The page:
We've written about a variety of important legislative and consumer issues over the past several months, and it's time to revisit two of them to bring you up-to-date on some recent developments.
A February column talked about a bill that Sen. Lloyd Bentsen (D-Tex.) was expected to introduce. It would allow first-time buyers or their parents to make penalty-free withdrawals from their retirement accounts to buy a house.
Bentsen did introduce the legislation a few weeks later and an identical bill was introduced in the House of Representatives.
The measure would allow children or their parents to withdraw an unlimited amount of money from an individual retirement account and avoid the 10% penalty usually levied by the Internal Revenue Service if the money was used to purchase a home.
Workers who have 401(k) or 403(b) plans would be given the same break.
Some backers of the proposal have dubbed it "the new GI Bill"--for "generous in-laws."
"Both bills are progressing nicely, and the outlook for passage is good," lobbyist Steven Dreisler said last week.
Dreisler works for the National Assn. of Realtors, one of many housing trade groups that support Bentsen's plan.
More than three-quarters of the nation's senators have signed-on as co-sponsors of Bentsen's measure, and sentiment is nearly as strong in the House. "That's an important sign of congressional support," Dreisler said.
There is, however, at least one big hurdle that the bill must still jump: Bentsen must figure out how to pay for it. That means he'll likely have to propose some form of new taxes or suggest cuts in other programs.
Dreisler said Bentsen's experience as chairman of the influential Senate Finance Committee should help him fashion a payment plan "that the rest of Congress can support. If anybody can devise a way to pay for this program, it's Lloyd Bentsen."
While passage of the Bentsen bill should help would-be home buyers, the news from Washington isn't all good.
Several months ago we told you about a plan by the Federal Housing Administration to raise the fees charged to borrowers who use the FHA's popular home-loan program.
The plan would require a borrower seeking a $100,000 FHA loan to pay an extra $1,000 in cash when the deal closed, and would increase the monthly payment by about $40.
Analysts for the FHA and several congressional representatives claim the changes are needed to shore up the agency's shaky finances.
Other legislators--along with realtors, lenders, builders and a handful of consumer groups--have proposed less-expensive modifications that they say would make the program even stronger.
But the FHA has prevailed, and the new rules will go into effect on July 1.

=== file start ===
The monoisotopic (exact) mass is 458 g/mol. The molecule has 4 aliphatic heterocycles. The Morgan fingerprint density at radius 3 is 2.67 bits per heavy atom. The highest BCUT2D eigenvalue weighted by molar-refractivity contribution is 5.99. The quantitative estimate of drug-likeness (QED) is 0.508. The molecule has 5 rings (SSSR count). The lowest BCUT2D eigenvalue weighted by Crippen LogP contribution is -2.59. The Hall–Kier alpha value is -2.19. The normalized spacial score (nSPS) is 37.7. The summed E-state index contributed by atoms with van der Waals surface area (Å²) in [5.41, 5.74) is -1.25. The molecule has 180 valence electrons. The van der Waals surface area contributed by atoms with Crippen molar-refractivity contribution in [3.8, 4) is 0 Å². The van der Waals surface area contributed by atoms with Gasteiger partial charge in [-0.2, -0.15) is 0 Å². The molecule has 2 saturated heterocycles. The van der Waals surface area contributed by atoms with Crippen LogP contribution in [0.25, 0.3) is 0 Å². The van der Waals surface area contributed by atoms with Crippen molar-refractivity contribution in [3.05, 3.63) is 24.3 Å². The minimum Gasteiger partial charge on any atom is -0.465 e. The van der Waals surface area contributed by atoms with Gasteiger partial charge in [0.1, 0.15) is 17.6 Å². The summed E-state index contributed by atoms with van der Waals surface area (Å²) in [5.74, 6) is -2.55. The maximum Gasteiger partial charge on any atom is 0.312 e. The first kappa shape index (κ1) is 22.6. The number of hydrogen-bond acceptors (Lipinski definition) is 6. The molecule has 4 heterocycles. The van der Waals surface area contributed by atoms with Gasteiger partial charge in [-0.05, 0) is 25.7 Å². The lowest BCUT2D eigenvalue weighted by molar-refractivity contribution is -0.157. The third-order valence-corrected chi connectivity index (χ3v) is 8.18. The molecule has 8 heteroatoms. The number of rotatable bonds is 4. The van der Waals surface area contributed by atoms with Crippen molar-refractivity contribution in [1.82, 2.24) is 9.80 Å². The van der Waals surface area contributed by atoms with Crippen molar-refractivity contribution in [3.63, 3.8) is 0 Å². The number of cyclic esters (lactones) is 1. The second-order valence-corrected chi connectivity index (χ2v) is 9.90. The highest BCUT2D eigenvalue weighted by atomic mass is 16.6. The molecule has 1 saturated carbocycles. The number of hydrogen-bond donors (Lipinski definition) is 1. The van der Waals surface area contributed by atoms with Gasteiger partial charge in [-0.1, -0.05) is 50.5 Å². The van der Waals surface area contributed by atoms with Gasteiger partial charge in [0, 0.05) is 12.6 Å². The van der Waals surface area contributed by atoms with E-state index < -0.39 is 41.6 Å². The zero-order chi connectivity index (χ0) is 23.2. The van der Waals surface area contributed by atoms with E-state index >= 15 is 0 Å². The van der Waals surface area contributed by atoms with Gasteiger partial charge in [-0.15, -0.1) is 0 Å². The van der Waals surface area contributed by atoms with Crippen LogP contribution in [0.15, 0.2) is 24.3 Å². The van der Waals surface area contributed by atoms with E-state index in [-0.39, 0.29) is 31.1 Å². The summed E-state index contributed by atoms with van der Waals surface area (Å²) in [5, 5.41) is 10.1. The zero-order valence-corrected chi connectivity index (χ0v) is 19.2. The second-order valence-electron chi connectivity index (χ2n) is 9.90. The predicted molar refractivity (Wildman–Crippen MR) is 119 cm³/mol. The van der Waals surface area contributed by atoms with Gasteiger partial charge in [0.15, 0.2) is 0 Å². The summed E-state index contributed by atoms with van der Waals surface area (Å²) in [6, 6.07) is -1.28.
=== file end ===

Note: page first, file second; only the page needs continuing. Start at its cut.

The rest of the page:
Some realty experts say the new regulations couldn't come at a worse time. Many lenders have quit making low-down payment loans, leaving the FHA's 5%-down program the last resort for many cash-strapped buyers.
FHA officials say that only about 20,000 or 30,000 would-be buyers across the nation will be knocked out of the housing market by the new rules. But realty trade groups say as many as 200,000 people could be affected.
The changes "just don't make any sense," complained Angelo Mozilo, who helped lead the industry's charge against the proposed changes as president of banking giant Countrywide Funding Corp.
"Here we've got the government and all these politicians complaining about the lack of affordable housing, and at the same time they're raising the cost of using one of the few government loan programs that are available."
Although the FHA program is primarily used by people buying entry-level housing, the changes could affect people who own more expensive homes.
"A lot of people who want to 'trade up' into a $200,000 or $300,000 home sell their existing home to an FHA buyer," Mozilo said.
"But with a lot of FHA buyers being knocked out of the market because of the new rules, those existing homeowners will have a tougher time selling their homes and moving up to something nicer. There will be a 'ripple effect' on homes in all price ranges."
If you're a buyer who is currently in escrow and you have already received the FHA's approval of your loan, you won't be affected by the new rules, an FHA spokesman said.
But if you're in escrow and you haven't yet received the FHA's blessing, call your loan officer or broker to see if your loan package can be expedited.
If you aren't approved before July 1, you'll likely have to come up with hundreds or even thousands of dollars more than you originally expected in order to close the deal.